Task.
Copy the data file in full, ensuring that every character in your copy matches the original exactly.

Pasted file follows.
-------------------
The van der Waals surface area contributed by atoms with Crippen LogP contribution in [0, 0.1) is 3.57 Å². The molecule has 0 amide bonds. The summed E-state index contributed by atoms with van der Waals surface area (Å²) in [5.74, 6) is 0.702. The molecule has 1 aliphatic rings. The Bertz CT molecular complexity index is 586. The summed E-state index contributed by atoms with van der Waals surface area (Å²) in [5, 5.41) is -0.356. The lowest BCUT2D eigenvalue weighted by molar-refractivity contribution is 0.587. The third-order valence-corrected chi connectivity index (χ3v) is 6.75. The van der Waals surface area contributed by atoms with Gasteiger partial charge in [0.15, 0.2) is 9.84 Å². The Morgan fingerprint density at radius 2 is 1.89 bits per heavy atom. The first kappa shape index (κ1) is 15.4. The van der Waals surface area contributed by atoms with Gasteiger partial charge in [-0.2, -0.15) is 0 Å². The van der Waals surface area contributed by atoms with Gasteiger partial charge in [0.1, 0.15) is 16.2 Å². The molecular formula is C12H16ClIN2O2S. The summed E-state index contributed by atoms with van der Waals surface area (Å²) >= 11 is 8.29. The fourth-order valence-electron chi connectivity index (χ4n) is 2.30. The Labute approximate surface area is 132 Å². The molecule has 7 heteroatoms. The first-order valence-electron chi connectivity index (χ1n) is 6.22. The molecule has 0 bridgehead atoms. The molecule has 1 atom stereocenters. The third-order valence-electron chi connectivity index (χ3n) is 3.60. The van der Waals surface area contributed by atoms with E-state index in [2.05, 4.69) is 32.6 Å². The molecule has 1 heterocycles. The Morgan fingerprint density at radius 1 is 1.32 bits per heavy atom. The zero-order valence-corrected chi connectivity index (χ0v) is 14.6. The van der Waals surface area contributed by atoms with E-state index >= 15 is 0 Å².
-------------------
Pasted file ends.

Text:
The van der Waals surface area contributed by atoms with Crippen LogP contribution in [0, 0.1) is 3.57 Å². The molecule has 0 amide bonds. The summed E-state index contributed by atoms with van der Waals surface area (Å²) in [5.74, 6) is 0.702. The molecule has 1 aliphatic rings. The Bertz CT molecular complexity index is 586. The summed E-state index contributed by atoms with van der Waals surface area (Å²) in [5, 5.41) is -0.356. The lowest BCUT2D eigenvalue weighted by molar-refractivity contribution is 0.587. The third-order valence-corrected chi connectivity index (χ3v) is 6.75. The van der Waals surface area contributed by atoms with Gasteiger partial charge in [0.15, 0.2) is 9.84 Å². The Morgan fingerprint density at radius 2 is 1.89 bits per heavy atom. The first kappa shape index (κ1) is 15.4. The van der Waals surface area contributed by atoms with Gasteiger partial charge in [-0.2, -0.15) is 0 Å². The van der Waals surface area contributed by atoms with Gasteiger partial charge in [0.1, 0.15) is 16.2 Å². The molecular formula is C12H16ClIN2O2S. The summed E-state index contributed by atoms with van der Waals surface area (Å²) >= 11 is 8.29. The fourth-order valence-electron chi connectivity index (χ4n) is 2.30. The Labute approximate surface area is 132 Å². The molecule has 7 heteroatoms. The first-order valence-electron chi connectivity index (χ1n) is 6.22. The molecule has 0 bridgehead atoms. The molecule has 1 atom stereocenters. The third-order valence-electron chi connectivity index (χ3n) is 3.60. The van der Waals surface area contributed by atoms with E-state index in [2.05, 4.69) is 32.6 Å². The molecule has 1 heterocycles. The Morgan fingerprint density at radius 1 is 1.32 bits per heavy atom. The zero-order valence-corrected chi connectivity index (χ0v) is 14.6. The van der Waals surface area contributed by atoms with E-state index >= 15 is 0 Å².